Boycott Grapes, Support the United Farm Workers Union

Media - 1995.50.58 - SAAM-1995.50.58_2 - 138234
Copied Xavier Viramontes, Boycott Grapes, Support the United Farm Workers Union, 1973, offset lithograph on paper, image: 21 3416 in. (55.340.6 cm) sheet (irregular): 23 5817 12 in. (6044.6 cm), Smithsonian American Art Museum, Gift of Tomás Ybarra-Frausto, 1995.50.58, © 1973, Xavier Viramontes

Artwork Details

Title
Boycott Grapes, Support the United Farm Workers Union
Date
1973
Location
Not on view
Dimensions
image: 21 3416 in. (55.340.6 cm) sheet (irregular): 23 5817 12 in. (6044.6 cm)
Copyright
© 1973, Xavier Viramontes
Credit Line
Gift of Tomás Ybarra-Frausto
Mediums Description
offset lithograph on paper
Keywords
  • Figure male
  • Occupation — farm
  • History — United States — labor history
  • Allegory — civic — rebellion
  • Object — fruit — grape
Object Number
1995.50.58

Artwork Description

Viramontes created Boycott Grapes, Support the United Farm Workers Union the year César Chávez initiated a new grape boycott in response to the Teamsters' violent intervention in disputes between the UFW and California growers. Viramontes was aware of the Teamsters' brutal tactics, which likely informed his imagery of a formidable Aztec warrior squeezing grapes that spew blood instead of juice. The artist suggested that the UFW sell the poster to support the boycott. While the union initially believed the blood symbolism was too graphic, they began selling the print via mail order through El Malcriado, the UFW newspaper.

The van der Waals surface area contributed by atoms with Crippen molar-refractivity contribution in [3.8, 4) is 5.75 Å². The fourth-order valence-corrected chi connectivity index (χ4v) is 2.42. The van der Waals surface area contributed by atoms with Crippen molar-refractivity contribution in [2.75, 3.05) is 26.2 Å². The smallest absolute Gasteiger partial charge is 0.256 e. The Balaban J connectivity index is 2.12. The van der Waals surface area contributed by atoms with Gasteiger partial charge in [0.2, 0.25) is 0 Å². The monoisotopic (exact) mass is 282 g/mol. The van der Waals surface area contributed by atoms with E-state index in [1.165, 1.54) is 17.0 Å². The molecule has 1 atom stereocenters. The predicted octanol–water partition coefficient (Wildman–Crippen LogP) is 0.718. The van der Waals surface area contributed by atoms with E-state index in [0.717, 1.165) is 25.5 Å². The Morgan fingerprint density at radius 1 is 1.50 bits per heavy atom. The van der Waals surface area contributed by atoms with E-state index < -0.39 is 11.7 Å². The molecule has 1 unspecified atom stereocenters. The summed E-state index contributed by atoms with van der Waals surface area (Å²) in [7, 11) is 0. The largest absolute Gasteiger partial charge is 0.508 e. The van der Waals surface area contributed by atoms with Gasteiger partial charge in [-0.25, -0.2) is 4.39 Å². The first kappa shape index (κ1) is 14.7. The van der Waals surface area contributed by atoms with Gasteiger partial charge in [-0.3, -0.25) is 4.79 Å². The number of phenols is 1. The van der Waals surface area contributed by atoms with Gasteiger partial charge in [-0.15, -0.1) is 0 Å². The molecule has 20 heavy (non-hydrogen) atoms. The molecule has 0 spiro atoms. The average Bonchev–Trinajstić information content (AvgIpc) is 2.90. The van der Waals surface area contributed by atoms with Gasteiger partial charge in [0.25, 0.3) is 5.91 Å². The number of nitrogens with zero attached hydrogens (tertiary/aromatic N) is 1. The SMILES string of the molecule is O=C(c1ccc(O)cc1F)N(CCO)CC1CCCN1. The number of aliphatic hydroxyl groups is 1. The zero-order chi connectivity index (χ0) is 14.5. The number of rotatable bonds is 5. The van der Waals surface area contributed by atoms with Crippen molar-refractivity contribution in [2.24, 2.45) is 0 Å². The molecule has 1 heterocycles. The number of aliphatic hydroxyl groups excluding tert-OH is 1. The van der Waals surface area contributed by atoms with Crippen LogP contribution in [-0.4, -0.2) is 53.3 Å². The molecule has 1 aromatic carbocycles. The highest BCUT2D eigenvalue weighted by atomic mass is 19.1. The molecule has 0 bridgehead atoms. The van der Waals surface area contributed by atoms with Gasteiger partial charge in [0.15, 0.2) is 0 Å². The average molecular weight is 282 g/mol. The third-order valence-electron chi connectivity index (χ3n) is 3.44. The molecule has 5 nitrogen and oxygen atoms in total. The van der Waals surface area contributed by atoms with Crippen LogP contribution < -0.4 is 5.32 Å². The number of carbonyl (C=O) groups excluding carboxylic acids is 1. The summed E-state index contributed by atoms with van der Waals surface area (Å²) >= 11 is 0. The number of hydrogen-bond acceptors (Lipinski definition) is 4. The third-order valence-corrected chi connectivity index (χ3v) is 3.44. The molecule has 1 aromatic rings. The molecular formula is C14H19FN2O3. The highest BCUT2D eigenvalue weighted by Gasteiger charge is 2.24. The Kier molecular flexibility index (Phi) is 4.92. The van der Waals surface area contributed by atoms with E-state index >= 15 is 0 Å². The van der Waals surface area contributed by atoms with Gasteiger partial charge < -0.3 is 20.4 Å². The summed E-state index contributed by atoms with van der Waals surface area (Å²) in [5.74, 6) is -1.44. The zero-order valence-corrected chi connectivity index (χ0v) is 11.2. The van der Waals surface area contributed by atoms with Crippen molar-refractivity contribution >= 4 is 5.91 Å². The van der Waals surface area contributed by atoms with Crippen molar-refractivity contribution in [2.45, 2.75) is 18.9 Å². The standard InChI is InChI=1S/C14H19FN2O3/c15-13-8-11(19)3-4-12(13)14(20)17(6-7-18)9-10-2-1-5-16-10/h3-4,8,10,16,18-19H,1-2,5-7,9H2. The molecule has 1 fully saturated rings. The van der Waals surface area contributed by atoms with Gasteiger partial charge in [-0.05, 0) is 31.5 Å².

¡Printing the Revolution! The Rise and Impact of Chicano Graphics, 1965 to Now, 2020

Description in Spanish

Viramontes creó Boicot de las uvas, apoyo para los trabajadores de la Unión de Campesinos, el año en que César Chávez empezó un nuevo boicot de las uvas, en respuesta à la violenta intervención del sindicato Teamsters en las conflictos entre la Unión de Campesinos y los productores de uvas de California. Viramontes conocía bien las tácticas brutales de los Teamsters y estas probablemente fueron la inspiración para sus imágenes de un formidable guerrero azteca exprimiendo uvas que soltaban sangre en lugar de jugo. El artista sugirió que la Unión de Campesinos (UFW) vendiera el cartel para apoyar el boicot. Aunque inicialmente el sindicato pensó que el simbolismo de la sangre era demasiado crudo, decidieron empezar a vender el grabado por correo y los pedidos se hacían a través de El Malcriado, el periódico de la UFW.

¡Imprimir la revolución! Auge e impacto de las obras gráficas chicanas, desde 1965 hasta hoy, 2020

Exhibitions

Media - 2011.12 - SAAM-2011.12_1 - 77591
Our America: The Latino Presence in American Art
October 24, 2013March 2, 2014
Our America: The Latino Presence in American Art presents the rich and varied contributions of Latino artists in the United States since the mid-twentieth century, when the concept of a collective Latino identity began to emerge.

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